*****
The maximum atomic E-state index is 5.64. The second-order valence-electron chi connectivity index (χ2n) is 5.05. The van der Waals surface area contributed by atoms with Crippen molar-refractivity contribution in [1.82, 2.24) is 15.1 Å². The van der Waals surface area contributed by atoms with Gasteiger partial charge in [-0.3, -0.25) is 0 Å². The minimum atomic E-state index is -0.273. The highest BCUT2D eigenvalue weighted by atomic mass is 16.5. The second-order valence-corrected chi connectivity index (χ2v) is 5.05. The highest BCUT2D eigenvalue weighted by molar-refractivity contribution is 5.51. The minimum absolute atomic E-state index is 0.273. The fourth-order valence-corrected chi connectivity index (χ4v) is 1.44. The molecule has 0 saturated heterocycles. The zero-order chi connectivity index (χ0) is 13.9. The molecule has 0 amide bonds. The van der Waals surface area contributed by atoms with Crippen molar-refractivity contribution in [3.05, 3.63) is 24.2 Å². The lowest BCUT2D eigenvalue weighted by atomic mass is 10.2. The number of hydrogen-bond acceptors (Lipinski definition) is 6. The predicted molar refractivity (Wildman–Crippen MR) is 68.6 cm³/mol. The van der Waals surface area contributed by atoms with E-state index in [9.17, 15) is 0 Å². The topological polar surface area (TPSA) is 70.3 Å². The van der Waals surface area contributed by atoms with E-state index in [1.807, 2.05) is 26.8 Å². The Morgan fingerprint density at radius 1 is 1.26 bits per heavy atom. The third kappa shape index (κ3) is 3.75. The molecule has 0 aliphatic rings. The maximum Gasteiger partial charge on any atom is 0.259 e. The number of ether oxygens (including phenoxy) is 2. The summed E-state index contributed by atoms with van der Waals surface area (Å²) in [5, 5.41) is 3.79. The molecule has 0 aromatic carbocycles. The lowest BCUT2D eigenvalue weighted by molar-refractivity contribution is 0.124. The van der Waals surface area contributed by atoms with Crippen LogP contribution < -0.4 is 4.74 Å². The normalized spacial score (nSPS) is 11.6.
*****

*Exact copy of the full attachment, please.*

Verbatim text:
The maximum atomic E-state index is 5.64. The second-order valence-electron chi connectivity index (χ2n) is 5.05. The van der Waals surface area contributed by atoms with Crippen molar-refractivity contribution in [1.82, 2.24) is 15.1 Å². The van der Waals surface area contributed by atoms with Gasteiger partial charge in [-0.3, -0.25) is 0 Å². The minimum atomic E-state index is -0.273. The highest BCUT2D eigenvalue weighted by atomic mass is 16.5. The second-order valence-corrected chi connectivity index (χ2v) is 5.05. The highest BCUT2D eigenvalue weighted by molar-refractivity contribution is 5.51. The minimum absolute atomic E-state index is 0.273. The fourth-order valence-corrected chi connectivity index (χ4v) is 1.44. The molecule has 0 saturated heterocycles. The zero-order chi connectivity index (χ0) is 13.9. The molecule has 0 amide bonds. The van der Waals surface area contributed by atoms with Crippen molar-refractivity contribution in [3.05, 3.63) is 24.2 Å². The lowest BCUT2D eigenvalue weighted by atomic mass is 10.2. The number of hydrogen-bond acceptors (Lipinski definition) is 6. The predicted molar refractivity (Wildman–Crippen MR) is 68.6 cm³/mol. The van der Waals surface area contributed by atoms with E-state index in [9.17, 15) is 0 Å². The topological polar surface area (TPSA) is 70.3 Å². The van der Waals surface area contributed by atoms with E-state index in [1.807, 2.05) is 26.8 Å². The Morgan fingerprint density at radius 1 is 1.26 bits per heavy atom. The third kappa shape index (κ3) is 3.75. The molecule has 0 aliphatic rings. The maximum Gasteiger partial charge on any atom is 0.259 e. The number of ether oxygens (including phenoxy) is 2. The summed E-state index contributed by atoms with van der Waals surface area (Å²) in [5, 5.41) is 3.79. The molecule has 0 aromatic carbocycles. The lowest BCUT2D eigenvalue weighted by molar-refractivity contribution is 0.124. The van der Waals surface area contributed by atoms with Crippen LogP contribution < -0.4 is 4.74 Å². The normalized spacial score (nSPS) is 11.6.